[0033] C : The opening 12 may be sealed using laser welding approach, for example, while the water inside of titanium TGP is still in saturated liquid-vapor form. The cap may also be sealed using a solder, cement, glue, or other welding approach, for example.

[0034] D and E : The heater is turned off and therefore the temperature drops off rapidly. When the saturated liquid-vapor temperature drops, then the pressure inside of the titanium TGP also drops and most of the vapor inside of titanium TGP is condensed at this point, but still in saturated liquid-vapor state as depicted in Fig 4.

[0035] Accordingly, the novel charging method may include the following steps for the embodiment wherein the working fluid is water: The method is illustrated in Fig. 5. The method begins in step S 100.

[0036] The titanium TGP 8 is fully sealed except for the open area (charging port).. The open area may define the charging port 12 used to fill the titanium TGP with water. This open area could be a charging port at a corner 12 ( Fig 1A) or in an intermediate point (Fig. IB) or in both corners 12 ( Fig 1C), or multiple opening regions in different location of the thermal module or thermal ground plane.

[0037] The predetermined amount of working fluid 16, such as water, is introduced into the cavity of the titanium TGP 8 through the charging port 12 ( Step S200). The wicking structure inside of the titanium TGP was already surface processed to be super hydrophilic (see wicking structure described below), therefore the filled water is wicked along the titanium TGP 8 uniformly

[0038] The titanium TGP 8 is heated using a heater 18 to boil the water inside of the titanium TGP 8, Step S300. The generated water vapor 20 inside of titanium TGP 8 may push the inside air out, Fig 3A, such that the ambient gases are displaced by the saturated vapor At this point, the inside of titanium TGP 8 is fully occupied by saturated liquid 20, and little or no air or other contaminant gases remain inside. [0039] A laser welder may be used to weld the open area 12 of the titanium TGP 8 while the water vapor 20 is still coming out, Step S400. Other sealing methodologies may also be used.

[0040] The heater 18 is turned off as soon as the laser welding is done. At this point the saturated liquid-vapor water 20 (working liquid) inside of titanium TGP 8 is cooled off and the pressure inside of the titanium TGP 8 is dropped off. This procedure yields the following results: (1) Saturated liquid-vapor 20 remaining inside of titanium TGP 8 at low pressure (lower than atmospheric pressure) allows titanium TGP 8 to operate at a lower temperature and (2) Little or no air is left inside the titanium TGP where it would otherwise act as a contaminant gas. The method ends in step S500.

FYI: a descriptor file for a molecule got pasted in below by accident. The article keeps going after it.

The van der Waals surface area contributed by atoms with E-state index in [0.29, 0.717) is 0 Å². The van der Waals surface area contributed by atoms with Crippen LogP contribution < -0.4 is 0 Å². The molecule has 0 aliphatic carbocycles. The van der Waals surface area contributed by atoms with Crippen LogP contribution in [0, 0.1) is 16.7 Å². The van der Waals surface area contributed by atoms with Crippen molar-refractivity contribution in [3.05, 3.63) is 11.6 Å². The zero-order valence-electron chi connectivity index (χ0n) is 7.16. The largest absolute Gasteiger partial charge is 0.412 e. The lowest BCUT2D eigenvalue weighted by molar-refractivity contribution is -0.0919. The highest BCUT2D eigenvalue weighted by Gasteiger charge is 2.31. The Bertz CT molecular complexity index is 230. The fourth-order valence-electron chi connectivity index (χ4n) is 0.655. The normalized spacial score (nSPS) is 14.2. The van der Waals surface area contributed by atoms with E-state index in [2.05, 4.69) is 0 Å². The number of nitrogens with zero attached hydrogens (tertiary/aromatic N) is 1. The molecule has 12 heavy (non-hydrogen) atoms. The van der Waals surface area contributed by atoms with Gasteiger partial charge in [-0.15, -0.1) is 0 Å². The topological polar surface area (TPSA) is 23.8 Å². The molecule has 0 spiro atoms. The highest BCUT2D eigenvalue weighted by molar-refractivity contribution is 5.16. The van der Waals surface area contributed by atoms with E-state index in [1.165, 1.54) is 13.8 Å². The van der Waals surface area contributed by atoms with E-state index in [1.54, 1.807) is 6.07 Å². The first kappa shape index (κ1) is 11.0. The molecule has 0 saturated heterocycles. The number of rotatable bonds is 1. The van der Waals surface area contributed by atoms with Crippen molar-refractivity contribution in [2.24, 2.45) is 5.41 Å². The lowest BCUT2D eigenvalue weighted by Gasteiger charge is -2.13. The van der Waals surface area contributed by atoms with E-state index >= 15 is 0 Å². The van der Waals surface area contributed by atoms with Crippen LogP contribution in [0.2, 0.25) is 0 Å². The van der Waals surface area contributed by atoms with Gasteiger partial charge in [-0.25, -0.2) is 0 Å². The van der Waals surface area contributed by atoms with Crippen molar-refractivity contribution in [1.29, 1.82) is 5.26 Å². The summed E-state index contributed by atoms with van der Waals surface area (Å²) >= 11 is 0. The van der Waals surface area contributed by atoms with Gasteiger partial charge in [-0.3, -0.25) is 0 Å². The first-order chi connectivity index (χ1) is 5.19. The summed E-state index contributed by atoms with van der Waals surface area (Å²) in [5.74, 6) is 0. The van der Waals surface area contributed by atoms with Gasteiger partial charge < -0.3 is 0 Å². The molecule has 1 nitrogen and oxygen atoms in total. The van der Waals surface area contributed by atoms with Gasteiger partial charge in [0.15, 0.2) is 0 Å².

[0041] A brief discussion of the choice of materials for the TGP, the laser welding technique suitable for this method, and the wicking structure follow.

[0042] MATERIALS

[0043] Microfabricated substrates can be used to make more robust, shock resistant two-phase cooling devices, which may be in the form of Thermal Ground Planes (TGPs).

Although a variety of materials for these substrates may be employed, metal, such as but not limited to titanium, aluminum, copper, or stainless steel substrates have been found suitable for TGPs.

[0044] The choice of metal can depend upon the details of the various applications and cost considerations. There are advantages to various metals. For example, copper offers the highest thermal conductivity of all the metals. Aluminum can be advantageous for applications where high thermal conductivity is important and weight might be important. Stainless steel could have advantageous in certain harsh environments.

[0045] Titanium has many advantages. For example, titanium has a high fracture toughness, can be microfabricated and micromachined, can resist high temperatures, can resist harsh environments, can be bio-compatible. In addition, titanium-based thermal ground planes can be made light weight, relatively thin, and have high heat transfer performance. Titanium can be pulse laser welded. Since titanium has a high fracture toughness, it can be formed into thin substrates that resist crack and defect propagation. Titanium has a relatively low coefficient of thermal expansion of approximately 8.6 x 10 "6 /K. The low coefficient of thermal expansion, coupled with thin substrates can help to substantially reduce stresses due to thermal mismatch. Titanium can be oxidized to form Nano Structured Titania (NST), which forms stable and super hydrophilic surfaces. The NST may be superhydrophilic. In some embodiments, titanium (Ti) substrates with integrated Nano Structured Titania (NST) have been found suitable for TGP's, rendering a titanium thermal ground plane, or titanium TGP.

[0046] Metals, such as but not limited to titanium, aluminum, copper, or stainless steel, can be microfabricated with controlled characteristic dimensions (depth, width, and spacing) ranging from about 1 - 1000 micrometers, to engineer the wicking structure and intermediate substrate for optimal performance and customized for specific applications. In some

embodiments, the controlled characteristic dimensions (depth, width, and spacing) could range from 10 - 500 micrometers, to engineer the wicking structure for optimal performance and customized for specific applications.

[0047] The working fluid can be chosen based upon desired performance

characteristics, operating temperature, material compatibility, or other desirable features. In some embodiments, and without loss of generality, water could be used as the working fluid. In some embodiments, and without loss of generality, helium, nitrogen, ammonia, high-temperature organics, mercury, acetone, methanol, Flutec PP2, ethanol, heptane, Flutec PP9, pentane, caesium, potassium, sodium, lithium, or other materials, could be used as the working fluid.